With it, NASA extended SpaceX’s contract to co-fund another crewed landing with an upgraded Lunar Starship, which can carry 4 or more astronauts, support longer surface stays (of at least 33 Earth days), deploy more payloads, and dock with the NASA-led international Gateway lunar station. As part two of that strategy, NASA is now seeking proposals from U.S. companies other than SpaceX by November 15 for a similarly capable lander. The upgraded Lunar Starship and the competitor, to be chosen by May 2023, will bid on all future Artemis landings for fixed-price, milestone-based contracts, a model demonstrated to work well at the International Space Station.

Blue Origin, Lockheed Martin, Northrop Grumman, and Dynetics are the likely contenders for this solicitation but we don’t yet know if and how they’ll team up among themselves. NASA has provided detailed requirements for the proposals, which says the competitor must demonstrate an uncrewed and a crewed lunar landing by 2028 to certify their system for future bids. The crewed demonstration landing two astronauts on the Moon’s south pole will be similar in scope to SpaceX’s Artemis III landing. Given its launch timing, Artemis V seems its likely moniker.

Notional elements and baseline requirements of a crewed lunar excursion mission using a “sustainable” lander. Credit: NASA

Interestingly, NASA would also like the two “sustainable” landers to support short-stay two-astronaut missions at non-polar regions across the Moon, including the farside. This may sound like a minor enhancement but is huge as it would lay the foundation for landing and living on the Moon anywhere—however briefly. However, NASA is requiring even such non-polar missions to dock with the Gateway.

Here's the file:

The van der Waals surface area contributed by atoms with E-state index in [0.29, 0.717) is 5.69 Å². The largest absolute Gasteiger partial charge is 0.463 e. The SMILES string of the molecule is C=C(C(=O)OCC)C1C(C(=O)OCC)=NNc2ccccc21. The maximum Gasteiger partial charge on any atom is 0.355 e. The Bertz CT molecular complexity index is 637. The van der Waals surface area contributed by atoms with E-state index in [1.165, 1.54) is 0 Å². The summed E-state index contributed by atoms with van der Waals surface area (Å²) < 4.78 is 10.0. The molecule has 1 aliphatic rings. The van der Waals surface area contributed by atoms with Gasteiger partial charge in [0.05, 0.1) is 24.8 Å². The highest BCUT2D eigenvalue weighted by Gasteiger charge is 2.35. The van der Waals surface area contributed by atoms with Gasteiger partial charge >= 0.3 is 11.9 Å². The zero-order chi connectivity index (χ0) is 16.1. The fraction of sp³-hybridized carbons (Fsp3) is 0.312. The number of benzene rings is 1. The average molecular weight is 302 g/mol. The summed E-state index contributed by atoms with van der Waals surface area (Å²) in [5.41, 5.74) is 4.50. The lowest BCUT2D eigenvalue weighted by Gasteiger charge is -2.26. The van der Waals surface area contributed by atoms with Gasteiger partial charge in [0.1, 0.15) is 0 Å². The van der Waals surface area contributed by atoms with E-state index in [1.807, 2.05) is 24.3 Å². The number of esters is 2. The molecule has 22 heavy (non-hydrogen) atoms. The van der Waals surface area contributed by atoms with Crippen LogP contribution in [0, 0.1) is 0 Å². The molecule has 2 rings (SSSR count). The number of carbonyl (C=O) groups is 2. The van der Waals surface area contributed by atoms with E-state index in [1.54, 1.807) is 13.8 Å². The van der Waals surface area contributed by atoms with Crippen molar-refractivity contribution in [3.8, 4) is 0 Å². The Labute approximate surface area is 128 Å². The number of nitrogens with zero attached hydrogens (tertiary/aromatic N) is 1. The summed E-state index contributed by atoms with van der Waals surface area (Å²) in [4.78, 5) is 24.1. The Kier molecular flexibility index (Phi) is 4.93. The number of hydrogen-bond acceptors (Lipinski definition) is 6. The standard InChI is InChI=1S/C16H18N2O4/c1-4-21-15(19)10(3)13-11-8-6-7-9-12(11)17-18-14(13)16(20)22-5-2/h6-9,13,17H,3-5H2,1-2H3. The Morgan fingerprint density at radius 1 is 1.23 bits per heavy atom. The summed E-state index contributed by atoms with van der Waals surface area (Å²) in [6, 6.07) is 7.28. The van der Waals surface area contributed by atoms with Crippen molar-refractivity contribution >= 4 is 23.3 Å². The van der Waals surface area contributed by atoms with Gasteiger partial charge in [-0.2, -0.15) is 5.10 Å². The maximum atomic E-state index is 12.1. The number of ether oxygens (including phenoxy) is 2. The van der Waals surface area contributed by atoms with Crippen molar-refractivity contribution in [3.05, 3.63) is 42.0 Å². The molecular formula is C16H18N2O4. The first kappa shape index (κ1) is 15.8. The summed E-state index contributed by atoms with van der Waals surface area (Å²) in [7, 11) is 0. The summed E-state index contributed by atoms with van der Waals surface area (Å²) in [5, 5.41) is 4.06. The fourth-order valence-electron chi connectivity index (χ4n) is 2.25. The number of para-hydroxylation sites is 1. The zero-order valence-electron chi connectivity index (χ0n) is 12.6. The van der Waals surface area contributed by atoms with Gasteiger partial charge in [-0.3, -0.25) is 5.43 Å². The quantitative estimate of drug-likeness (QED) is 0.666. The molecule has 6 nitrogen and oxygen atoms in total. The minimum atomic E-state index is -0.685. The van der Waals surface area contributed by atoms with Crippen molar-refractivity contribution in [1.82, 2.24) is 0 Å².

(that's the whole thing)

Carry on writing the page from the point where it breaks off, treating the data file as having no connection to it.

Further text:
Moreover, as mentioned at the LEAG 2022 Annual Meeting last month, NASA plans to complement the crewed landers and help sustain & extend lunar stays post-2030 under Artemis Base Camp using what they’re calling “Human-Class Cargo Delivery Landers” or HDL. These landers, which could be built by a number of companies including SpaceX, should be capable of delivering 12,000 to 15,000 kilograms of cargo to the surface, including crew-critical supplies, scientific payloads, large rovers, habitat modules, and more. The document detailing HDL operations says that docking with the Gateway is optional for them. Phew. Additionally, HDL landers might also do cargo or robotic missions at non-polar regions.

With advanced crewed landers and human-class cargo craft for the Moon, NASA now has a public, tangible plan to meet three major high-level Moon to Mars objectives the agency released earlier this year.

Many thanks to Epsilon3 for sponsoring Moon Monday, which allows me to dedicate time to create detailed issues like this one.

The Moon-focused Intuitive Machines to go public

Illustration of Intuitive Machines’ lander on the Moon with NASA’s PRIME-1 drill attached. Credit: Intuitive Machines

On September 15, Intuitive Machines announced plans to go public via a SPAC merger (🫧💥🤔) by January 2023. The company expects to raise about $300 million by doing so, which would chiefly allow starting work on the Nova-D lander, which would boast up to six times more payload capacity than the 130-kilogram capable Nova-C flying the company’s upcoming three CLPS Moon landings for NASA. Given the news, I thought it might be useful to list all lunar missions and technologies that Intuitive Machines has been tangibly building so far in one place.

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UAE and China partner to explore the Moon

The UAE and China announced their intent to collaborate on future Moon missions, starting with a UAE lunar rover being onboard China’s Chang'e 7 lander. Targeting launch around 2024, Chang’e 7 will consist of an orbiter and a lander, the latter of which will likely deploy a (Chinese) rover and hopper to map resources in permanently shadowed regions near the landed region on the Moon’s south pole.

The UAE is on a collaboration streak. The Rashid rover, UAE’s first lunar mission, is hitching a ride to the Moon’s surface on ispace Japan’s first landing mission later this year. Last year in October, the UAE announced partnering with Israel’s SpaceIL to potentially have one of their rovers onboard one of the two SpaceIL Beresheet 2 landers in 2024. Recall also that at last year’s Global Space Exploration Conference, UAE’s space agency revealed intents to launch lunar orbiters too, and that they are looking to partner with other agencies to send Emirati astronauts to the Moon.